NASSAU, BAHAMAS – Former U.S. Secretary of State, Colin Powell once said “A dream doesn’t become reality through magic; it takes sweat, determination and hard work.” In other words, to truly achieve something great is to dream; but to dream is to struggle.
This is the level of truth playwright and director Jonico Pratt attempts to portray in his first stage play, “Struggles and Dreams,”which debuted at the Dundas Center for the Performing Arts last Friday July 5thand on Saturday July 6.
The story itself follows a young Bahamian man, Craig, whose dreams are too big for his environment.
Craig wants to produce an album and he wants to help his single mother and little brother out in a hurting economy, but he can’t seem to find the means to.
This sense of desperation lands him in hot water with only faith and common sense to guide him.
Pratt, an upcoming director and writer in Bahamian theatre, modeled the play to represent the events he experienced in his life.
He wanted to portray what life was like for many young Bahamians, but in a platform where the audience was also able to leave the theatre more cognizant of their society.
“I could relate to a whole lot of this,” Pratt explained. “Me and my family went through a lot; current being off for months and all you had to hold on to was dreams.”
But to produce such a moving relatable play like“Struggles and Dreams,” one must master their craft. That is, the screenplay itself.
“I would pick up the pen and put it down for like a month,” Pratt said in reference to the length of time it took him to complete the screenplay. “So, I would say like seven months.”
And that is just the beginning.
Casting is another issue when it comes to portraying the message of the play accurately to its audience.
“I wanted to find a young Bahamian to represent all the young Bahamians out there,” Pratt noted. “To let them know that no matter your struggle, you just hold on to that little light and try to let that shine. There’s light at the end of the tunnel.”
To represent the desperation and dreams of young Bahamian people, Kentario Mackenzie played the role of Craig, a character he claimed felt natural for him to play.
“It wasn’t [a hard character to play] because my personal life is so synonymous [with Craig]. Overall, Craig was so natural to play. And of course, having a director like Jonico made it so easy to play that role because he was always that helping hand.”
But most importantly, Craig is a universal character. He is the underdog of the story and he is perfectly executed by the director to create a sense of empathy among viewers.
“I feel like Craig beat the odds,” Mackenzie said. “And people wouldn’t have expected it from him. That sheds light on the people who are just like him in our community who defy all of the expectations people put on them. So, I think it’s a very impactful story.”
But the dilemma Craig faces is brought to him by the play’s antagonist who represents a real-life struggle that young Bahamians face. Juan Pratt, the biological brother of the director, plays Kaio, the main foe in the play. But even though he is related to the director, he said nepotism did not work in his favor.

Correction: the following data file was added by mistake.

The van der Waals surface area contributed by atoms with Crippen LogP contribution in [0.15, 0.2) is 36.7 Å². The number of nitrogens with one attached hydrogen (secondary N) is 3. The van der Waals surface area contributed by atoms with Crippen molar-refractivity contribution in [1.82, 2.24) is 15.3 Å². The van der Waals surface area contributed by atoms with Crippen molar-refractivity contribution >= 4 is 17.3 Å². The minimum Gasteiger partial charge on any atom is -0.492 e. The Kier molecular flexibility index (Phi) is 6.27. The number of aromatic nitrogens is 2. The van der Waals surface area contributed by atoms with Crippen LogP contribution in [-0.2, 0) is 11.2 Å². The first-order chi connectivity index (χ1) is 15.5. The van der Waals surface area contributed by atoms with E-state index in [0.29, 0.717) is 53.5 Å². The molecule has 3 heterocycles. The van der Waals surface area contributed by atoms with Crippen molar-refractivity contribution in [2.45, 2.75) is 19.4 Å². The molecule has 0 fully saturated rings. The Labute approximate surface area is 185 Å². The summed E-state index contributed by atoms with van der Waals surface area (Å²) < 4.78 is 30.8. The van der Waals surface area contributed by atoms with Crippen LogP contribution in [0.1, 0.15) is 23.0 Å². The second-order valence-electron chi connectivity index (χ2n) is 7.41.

“I had to audition for it,” Pratt said, chuckling on the experience. “But he didn’t like me. He almost fired me, actually. I was hurt. But he came to me and said I could audition for another role, which is Kaio, and I did. So, I was very happy to get this role. He really trusted me to play Kaio and he gave me the freedom to interpret how I received Kaio.”
And of course, to really add a sense of true authenticity of the play, a strong Bahamian mother is needed to be a voice of reasoning and a guide for her children through thick and thin.
Valene Rolle, co-director and assistant stage manager of the play, executed the role of Craig’s mother, Natasha, for the viewers to relate to. Her performance is captivating, especially when realizing that she took on the role a little under three weeks before performance night. But having a passion for drama, Rolle embodied the character of Natasha and used her to speak volumes about the power parents have in creating a better life for their children.
“Natasha is like a lot of single mothers that exist in The Bahamas,” Rolle explained. “You really want the best for your children, you don’t want them to go through what you’ve had to. But just the vicissitudes that life brings to the table, you don’t know what to do when they come. So, you fight and give your all and pray for the best.”
But Natasha’s character also targets the societal issue of leaving single mothers to the wind, according to Rolle. Many people within Natasha’s neighborhood do not help her, but instead, find pleasure gossiping about her. Something Rolle says represents the struggle single Bahamian mothers encounter within society.
“I focus on the societal issue of you giving your all, but the community is right there having the most to say with no contribution whatsoever. There’s a lot of talk, but nobody’s actually helping. So, it speaks to people in the struggle and it’s a big comment to society at large- are you part of the problem or part of the solution?”
With recent horrific events, like the mass shooting in Montel Heights, the play’s message targets the issues of peer pressure, gun violence and hopelessness. Each character was executed powerfully, giving viewers someone they could relate them to. The storyline created suspense, not feeling like a cliché youth rebellion story.
The play, funded mostly by Pratt’s company (Bright Light productions), offers a commentary on Bahamian society and tells young people that anything is possible, once they are willing to struggle before they achieve their dream.
This article was written by Marechan Burrows – Eyewitness News Intern.